encoder.
and through Ethernet port. The CPU manages audio, video,
and WiFi and other advanced modules. One ARM7-60MHz
microcontroller located in the torso distributes information to
all the actuator module microcontrollers (Microchip 16 bit
dsPICS) through a RS485 bus (throughput of 460[Kbits/s]).
There are two RS485 buses, one that connects the ARM7
microcontroller to the dsPICS modules of the upper part
of the body, and the other that connects the ARM7 to the
dsPICS modules of the lower part of the body. This bus
partition permits to increase the data throughput.
The ARM-7 microcontroller communicates with the CPU
board through a USB-2 bus with a theoretical throughput of
11[Mbits/s]. It can be used to control the robot’s stability
using the inertial unit. The operating system is based on
Linux, but the whole system can be modified.
VI. ELECTRONICS
Custom designed integrated circuits based on Microchip
16 bit dsPICs microcontrollers were designed to control the
actuators. These circuits are responsible for servo-control,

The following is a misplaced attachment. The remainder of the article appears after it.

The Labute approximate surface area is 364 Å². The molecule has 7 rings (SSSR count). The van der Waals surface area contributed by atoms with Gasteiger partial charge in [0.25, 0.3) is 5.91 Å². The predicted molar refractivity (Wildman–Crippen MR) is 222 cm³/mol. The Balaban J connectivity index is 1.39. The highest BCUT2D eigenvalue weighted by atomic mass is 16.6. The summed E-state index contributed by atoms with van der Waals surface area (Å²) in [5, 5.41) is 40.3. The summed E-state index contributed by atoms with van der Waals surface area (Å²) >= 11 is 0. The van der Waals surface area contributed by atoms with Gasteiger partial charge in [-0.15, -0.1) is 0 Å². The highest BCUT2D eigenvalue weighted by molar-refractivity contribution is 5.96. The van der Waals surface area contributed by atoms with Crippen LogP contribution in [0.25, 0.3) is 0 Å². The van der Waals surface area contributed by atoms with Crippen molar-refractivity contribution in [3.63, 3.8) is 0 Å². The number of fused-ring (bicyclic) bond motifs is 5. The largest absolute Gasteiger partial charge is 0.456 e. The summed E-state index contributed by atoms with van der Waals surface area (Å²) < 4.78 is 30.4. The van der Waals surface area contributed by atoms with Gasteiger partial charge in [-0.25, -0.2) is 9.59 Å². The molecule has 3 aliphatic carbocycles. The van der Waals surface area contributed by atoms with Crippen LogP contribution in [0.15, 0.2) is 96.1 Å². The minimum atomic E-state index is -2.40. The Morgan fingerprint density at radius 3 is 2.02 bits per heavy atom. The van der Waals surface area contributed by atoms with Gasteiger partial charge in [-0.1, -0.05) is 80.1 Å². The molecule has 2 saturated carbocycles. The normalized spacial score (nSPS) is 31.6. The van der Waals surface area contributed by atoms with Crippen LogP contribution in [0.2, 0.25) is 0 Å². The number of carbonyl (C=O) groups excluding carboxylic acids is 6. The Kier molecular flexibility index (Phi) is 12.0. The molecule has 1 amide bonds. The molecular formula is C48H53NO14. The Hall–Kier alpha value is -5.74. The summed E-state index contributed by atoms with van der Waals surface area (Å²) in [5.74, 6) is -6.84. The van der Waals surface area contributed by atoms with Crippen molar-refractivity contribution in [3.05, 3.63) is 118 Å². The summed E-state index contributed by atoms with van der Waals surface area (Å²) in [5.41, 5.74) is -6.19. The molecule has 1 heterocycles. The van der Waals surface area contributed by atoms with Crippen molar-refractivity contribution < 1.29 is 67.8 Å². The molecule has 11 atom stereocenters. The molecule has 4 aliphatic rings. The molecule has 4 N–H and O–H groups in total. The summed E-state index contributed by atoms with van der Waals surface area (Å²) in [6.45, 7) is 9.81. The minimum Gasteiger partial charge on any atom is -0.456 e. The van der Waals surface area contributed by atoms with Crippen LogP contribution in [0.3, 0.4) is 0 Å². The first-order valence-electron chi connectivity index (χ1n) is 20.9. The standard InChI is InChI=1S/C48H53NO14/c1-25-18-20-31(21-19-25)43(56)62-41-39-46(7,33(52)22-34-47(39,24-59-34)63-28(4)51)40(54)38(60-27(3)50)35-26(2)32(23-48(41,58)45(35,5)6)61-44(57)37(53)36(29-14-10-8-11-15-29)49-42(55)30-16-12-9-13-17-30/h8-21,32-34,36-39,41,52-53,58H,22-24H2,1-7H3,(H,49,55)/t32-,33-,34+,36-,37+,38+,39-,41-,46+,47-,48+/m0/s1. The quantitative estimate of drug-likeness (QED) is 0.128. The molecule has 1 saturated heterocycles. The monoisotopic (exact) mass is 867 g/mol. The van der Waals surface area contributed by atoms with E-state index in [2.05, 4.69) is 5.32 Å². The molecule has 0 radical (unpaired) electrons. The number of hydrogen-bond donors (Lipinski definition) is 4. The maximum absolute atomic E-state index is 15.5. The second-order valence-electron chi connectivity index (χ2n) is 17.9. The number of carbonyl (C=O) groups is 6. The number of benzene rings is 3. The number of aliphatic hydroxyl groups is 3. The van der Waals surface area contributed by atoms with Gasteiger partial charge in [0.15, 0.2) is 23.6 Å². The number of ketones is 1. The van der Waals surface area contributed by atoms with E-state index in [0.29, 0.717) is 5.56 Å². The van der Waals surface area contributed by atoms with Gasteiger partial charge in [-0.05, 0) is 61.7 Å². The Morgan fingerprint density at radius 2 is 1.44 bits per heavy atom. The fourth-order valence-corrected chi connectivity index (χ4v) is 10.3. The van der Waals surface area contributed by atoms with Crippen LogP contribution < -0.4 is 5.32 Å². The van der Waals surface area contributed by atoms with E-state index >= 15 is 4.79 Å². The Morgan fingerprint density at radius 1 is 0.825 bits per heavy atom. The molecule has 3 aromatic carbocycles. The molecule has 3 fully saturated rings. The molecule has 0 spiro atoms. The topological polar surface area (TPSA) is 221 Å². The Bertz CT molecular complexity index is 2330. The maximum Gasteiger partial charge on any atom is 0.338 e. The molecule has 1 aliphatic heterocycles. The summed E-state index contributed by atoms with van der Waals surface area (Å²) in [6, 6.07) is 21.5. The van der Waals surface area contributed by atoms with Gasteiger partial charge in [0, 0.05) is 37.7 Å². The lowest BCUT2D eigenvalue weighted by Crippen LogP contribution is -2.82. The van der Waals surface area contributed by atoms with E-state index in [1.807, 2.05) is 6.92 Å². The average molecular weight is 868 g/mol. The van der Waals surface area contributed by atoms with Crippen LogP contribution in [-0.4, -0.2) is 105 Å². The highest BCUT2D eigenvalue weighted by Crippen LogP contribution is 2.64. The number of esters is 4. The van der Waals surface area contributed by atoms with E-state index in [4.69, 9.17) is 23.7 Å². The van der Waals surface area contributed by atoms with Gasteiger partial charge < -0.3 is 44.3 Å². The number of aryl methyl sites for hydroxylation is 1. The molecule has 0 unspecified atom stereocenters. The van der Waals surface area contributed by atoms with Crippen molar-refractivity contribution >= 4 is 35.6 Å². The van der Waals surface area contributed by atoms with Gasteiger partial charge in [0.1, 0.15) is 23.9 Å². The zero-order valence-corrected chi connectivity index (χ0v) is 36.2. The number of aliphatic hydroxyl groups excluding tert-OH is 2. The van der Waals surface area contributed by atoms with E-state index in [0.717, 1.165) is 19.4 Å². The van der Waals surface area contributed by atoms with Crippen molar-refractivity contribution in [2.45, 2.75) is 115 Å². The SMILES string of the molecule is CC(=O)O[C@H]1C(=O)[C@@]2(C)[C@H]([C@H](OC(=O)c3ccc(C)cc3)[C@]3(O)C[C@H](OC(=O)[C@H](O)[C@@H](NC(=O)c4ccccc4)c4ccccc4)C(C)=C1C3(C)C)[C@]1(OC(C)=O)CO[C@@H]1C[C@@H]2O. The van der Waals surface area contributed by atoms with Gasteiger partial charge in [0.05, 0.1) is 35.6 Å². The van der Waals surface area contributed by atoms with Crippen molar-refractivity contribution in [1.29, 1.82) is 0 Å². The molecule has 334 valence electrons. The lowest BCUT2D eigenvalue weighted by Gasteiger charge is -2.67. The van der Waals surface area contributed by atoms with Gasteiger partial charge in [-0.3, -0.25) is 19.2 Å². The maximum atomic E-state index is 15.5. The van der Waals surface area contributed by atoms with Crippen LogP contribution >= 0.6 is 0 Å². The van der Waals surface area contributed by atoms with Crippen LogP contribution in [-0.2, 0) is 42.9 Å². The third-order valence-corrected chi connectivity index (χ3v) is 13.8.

bus control, sensor management, and power converters. Each
circuit can drive up to two actuators. Each actuator is
equipped with magnetic rotary encoders (MRE) that yield
absolute outputs. Figure 9 shows the overall electronic ar-
chitecture of the system. Table II gives the list of sensors
that equip NAO. One dsPIC based circuit, connected to the
ARM7 board through I2CTM bus, is devoted to the signal
773
acquisition from two gyrometers and three accelerometers.
Signals issued from accelerometers and gyrometers can be
combined to get an acceptable feedback of the robot’s trunk
orientation [22], [12]. Another dsPIC based circuit manages
an infrared transmitter/receiver and a series of LEDS.
VII. RESULTS
The first operational prototype of NAO was capable of
reaching a forward walking velocity of 0.36[km/h]with an